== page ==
QUEENSBURY, N.Y. (NEWS10) – Fifty years is a lot of time to play volleyball. That’s the anniversary coming up for a high school volleyball team’s time at their school. It’s also the 14th year for an annual event to support cancer research.

The 14th annual Power of Pink volleyball tournament is bringing 30 high school teams to compete at Queensbury High School in October. It’s not the school’s first Power of Pink tournament since the COVID-19 pandemic, but it is the first one at full force since then.

“With COVID restrictions, and some schools not allowing teams to travel, it was detrimental to have a tournament at all – but we were able to do something,” said Queensbury girls volleyball coach Tyler Carey, who organizes the Power of Pink tournament. “This year we’re up to 30 teams, compared to around 20.”

At 8 a.m. on Saturday, Oct. 1, teams from as close as Glens Falls and as far as Oneonta will gather at the high school to square off in support of people living with cancer. This year’s games have been named the “Power of Pike” tournament, and the logo on tournament merchandise bears the head of a Roman pike to match. But that’s not all the name means.

This year’s tournament honors a specific beneficiary: Jennifer Pike, a former Queensbury physical education teacher living with a rare form of blood cancer. The “Power of Pike” name is donned in her honor. Students wear bands representing different types of cancer, and Pike’s is represented by zebra stripes.

In the weeks and months leading up to the games, students fundraise, going door-to-door and working with local businesses to raise money for the Side-Out Foundation, which benefits metastatic breast cancer research. For students, the Power of Pink tournament has a legacy not unlike that of the South High Marathon Dance in nearby South Glens Falls. Entire generations of classmates, across Queensbury and every other district to frequently take part, have stepped up to be part of the power.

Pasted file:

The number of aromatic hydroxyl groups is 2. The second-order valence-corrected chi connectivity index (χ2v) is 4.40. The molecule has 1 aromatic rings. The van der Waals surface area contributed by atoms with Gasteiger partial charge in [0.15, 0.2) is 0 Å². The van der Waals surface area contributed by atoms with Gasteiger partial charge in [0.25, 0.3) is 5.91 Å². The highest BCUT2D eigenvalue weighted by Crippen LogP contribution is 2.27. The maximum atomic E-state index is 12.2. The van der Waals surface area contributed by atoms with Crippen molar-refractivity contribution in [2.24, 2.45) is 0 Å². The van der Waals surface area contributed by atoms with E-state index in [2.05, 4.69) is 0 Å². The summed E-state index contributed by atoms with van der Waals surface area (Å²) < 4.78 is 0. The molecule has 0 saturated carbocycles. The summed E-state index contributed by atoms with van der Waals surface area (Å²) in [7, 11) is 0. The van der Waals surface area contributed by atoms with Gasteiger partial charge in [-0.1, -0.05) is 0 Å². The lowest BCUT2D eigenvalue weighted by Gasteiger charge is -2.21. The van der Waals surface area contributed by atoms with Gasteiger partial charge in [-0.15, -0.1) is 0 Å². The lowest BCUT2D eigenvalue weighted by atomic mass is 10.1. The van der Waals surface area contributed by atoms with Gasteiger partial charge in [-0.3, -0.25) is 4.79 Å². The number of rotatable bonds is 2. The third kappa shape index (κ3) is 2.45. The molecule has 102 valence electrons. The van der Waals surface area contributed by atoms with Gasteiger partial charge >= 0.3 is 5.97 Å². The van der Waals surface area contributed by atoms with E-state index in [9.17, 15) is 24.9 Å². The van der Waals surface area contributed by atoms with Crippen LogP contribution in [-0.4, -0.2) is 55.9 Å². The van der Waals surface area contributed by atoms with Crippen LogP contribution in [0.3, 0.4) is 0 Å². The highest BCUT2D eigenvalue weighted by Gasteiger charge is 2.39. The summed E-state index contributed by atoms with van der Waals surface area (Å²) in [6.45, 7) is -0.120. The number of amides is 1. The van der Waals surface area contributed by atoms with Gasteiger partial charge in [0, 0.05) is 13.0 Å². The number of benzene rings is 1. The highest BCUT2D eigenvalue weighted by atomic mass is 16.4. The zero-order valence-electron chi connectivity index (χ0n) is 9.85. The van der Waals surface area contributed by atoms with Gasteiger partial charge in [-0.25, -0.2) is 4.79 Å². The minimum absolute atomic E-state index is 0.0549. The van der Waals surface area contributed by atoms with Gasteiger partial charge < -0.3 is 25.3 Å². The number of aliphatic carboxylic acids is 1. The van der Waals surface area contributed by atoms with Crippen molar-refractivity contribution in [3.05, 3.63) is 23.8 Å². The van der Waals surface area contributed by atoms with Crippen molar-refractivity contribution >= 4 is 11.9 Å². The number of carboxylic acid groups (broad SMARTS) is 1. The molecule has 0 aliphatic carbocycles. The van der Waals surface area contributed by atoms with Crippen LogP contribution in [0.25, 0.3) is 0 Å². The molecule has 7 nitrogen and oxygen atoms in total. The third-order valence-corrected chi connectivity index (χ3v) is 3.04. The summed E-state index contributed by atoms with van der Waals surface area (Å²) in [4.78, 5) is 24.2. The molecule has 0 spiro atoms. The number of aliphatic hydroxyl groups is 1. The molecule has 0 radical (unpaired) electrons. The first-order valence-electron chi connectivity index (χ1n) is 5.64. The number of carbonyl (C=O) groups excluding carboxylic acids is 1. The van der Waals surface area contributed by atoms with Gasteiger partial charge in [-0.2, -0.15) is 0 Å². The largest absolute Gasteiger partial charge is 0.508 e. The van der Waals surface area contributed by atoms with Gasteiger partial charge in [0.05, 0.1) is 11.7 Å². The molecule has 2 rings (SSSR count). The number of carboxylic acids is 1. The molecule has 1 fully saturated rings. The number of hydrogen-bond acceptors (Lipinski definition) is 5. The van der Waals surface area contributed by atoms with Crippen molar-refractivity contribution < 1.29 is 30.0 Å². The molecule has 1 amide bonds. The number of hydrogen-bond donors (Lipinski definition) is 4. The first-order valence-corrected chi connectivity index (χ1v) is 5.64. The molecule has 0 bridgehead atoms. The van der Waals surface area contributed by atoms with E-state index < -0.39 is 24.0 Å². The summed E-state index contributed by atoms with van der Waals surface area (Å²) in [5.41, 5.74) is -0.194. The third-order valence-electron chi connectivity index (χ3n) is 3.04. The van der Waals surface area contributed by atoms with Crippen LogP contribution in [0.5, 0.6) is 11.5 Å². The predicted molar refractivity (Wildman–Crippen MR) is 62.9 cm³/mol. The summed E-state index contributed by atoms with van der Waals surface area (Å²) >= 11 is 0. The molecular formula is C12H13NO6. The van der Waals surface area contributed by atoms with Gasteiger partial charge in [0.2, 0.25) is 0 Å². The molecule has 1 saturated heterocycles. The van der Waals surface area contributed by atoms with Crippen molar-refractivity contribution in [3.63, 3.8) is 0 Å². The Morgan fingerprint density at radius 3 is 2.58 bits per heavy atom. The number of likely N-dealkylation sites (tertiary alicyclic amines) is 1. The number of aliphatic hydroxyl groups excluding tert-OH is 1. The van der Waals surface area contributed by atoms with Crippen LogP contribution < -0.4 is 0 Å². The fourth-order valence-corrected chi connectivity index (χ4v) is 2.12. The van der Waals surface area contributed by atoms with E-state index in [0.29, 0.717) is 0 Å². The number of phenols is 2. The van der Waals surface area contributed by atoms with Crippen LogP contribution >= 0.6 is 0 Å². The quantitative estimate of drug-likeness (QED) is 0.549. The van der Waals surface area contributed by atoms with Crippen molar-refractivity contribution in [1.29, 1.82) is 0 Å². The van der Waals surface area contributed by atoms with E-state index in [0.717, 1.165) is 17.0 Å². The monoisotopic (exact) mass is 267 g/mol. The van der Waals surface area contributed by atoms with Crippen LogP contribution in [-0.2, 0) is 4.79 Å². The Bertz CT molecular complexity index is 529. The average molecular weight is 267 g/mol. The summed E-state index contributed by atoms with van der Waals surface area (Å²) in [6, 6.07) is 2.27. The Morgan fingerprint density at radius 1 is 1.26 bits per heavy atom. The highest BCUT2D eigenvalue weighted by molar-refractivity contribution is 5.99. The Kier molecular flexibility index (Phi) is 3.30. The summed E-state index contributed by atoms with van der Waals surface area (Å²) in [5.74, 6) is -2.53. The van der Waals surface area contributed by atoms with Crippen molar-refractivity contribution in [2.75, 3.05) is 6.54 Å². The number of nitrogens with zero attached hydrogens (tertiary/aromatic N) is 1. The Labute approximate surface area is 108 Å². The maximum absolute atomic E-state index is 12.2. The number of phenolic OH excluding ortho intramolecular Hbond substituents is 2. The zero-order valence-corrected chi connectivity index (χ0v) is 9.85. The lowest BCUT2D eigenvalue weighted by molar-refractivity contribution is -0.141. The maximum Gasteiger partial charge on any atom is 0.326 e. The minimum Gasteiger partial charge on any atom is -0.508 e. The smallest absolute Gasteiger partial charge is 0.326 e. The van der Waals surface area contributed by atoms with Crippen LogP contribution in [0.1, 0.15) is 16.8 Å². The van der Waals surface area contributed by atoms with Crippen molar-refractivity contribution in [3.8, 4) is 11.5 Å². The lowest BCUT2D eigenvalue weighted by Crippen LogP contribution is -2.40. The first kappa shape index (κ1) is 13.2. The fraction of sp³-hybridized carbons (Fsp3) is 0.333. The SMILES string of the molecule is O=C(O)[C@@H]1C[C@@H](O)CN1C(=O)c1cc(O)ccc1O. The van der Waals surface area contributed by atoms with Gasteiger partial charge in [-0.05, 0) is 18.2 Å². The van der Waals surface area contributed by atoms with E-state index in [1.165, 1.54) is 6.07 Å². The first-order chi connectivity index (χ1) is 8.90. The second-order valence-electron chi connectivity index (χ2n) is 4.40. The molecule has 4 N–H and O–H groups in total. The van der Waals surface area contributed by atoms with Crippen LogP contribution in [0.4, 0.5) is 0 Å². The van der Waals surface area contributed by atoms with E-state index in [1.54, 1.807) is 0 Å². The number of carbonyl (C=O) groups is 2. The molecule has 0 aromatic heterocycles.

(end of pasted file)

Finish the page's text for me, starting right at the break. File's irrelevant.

“The greatest asset I have is an absolute army of people who just want to be part of it,” said Carey. “I have a few team parents who have been involved with it for eight years, and have an oldest daughter who has graduated after being a part of it, and now their youngest daughter is part of it. My own family has been part of it.”

During the games, the fundraiser will be supported with raffles and items for sale, as well as food trucks to give people a reason to stay for lunch as local student athletes play. This year, a $10 raffle ticket will buy a chance at over $700 in Yeti-brand gear, including coolers and thermoses. The fundraiser is already running online, with a goal of $56,000 – which would break the tournament’s previous record, coming in at around $5,400.

Many teams playing this weekend will have faced off many times before – but the faculty will get their own turn. For the first time since before the pandemic, the tournament is including an all-faculty game, where teachers get to try their own luck at volleyball. Since it was held last, Queensbury Union Free School District has seen enough turnover that some teachers didn’t even know there was a category just for them. Now, they get to be part of the excitement, too.

Fifty years is a long time to do anything, and the fight is far from over. When he thinks about the next 50 years of the tournament he has organized for over a decade, Carey gets as ambitious as a player determined to win. The Side-Out Foundation, which has benefitted from the game for decades, asked Carey for three wishes when planning this year’s games.

“I asked for pink volleyballs, if they could provide those. I asked them to find a way to really honor the kids who raise the money. And then for one last wish, I hoped for some kind of volleyball celebrity or Olympian who could be here for the event. I have no idea – they’ve kept things pretty hush-hush – but we’re hopeful.”

The games begin at 8 a.m. on Saturday, Oct. 1, at 429 Aviation Road in Queensbury.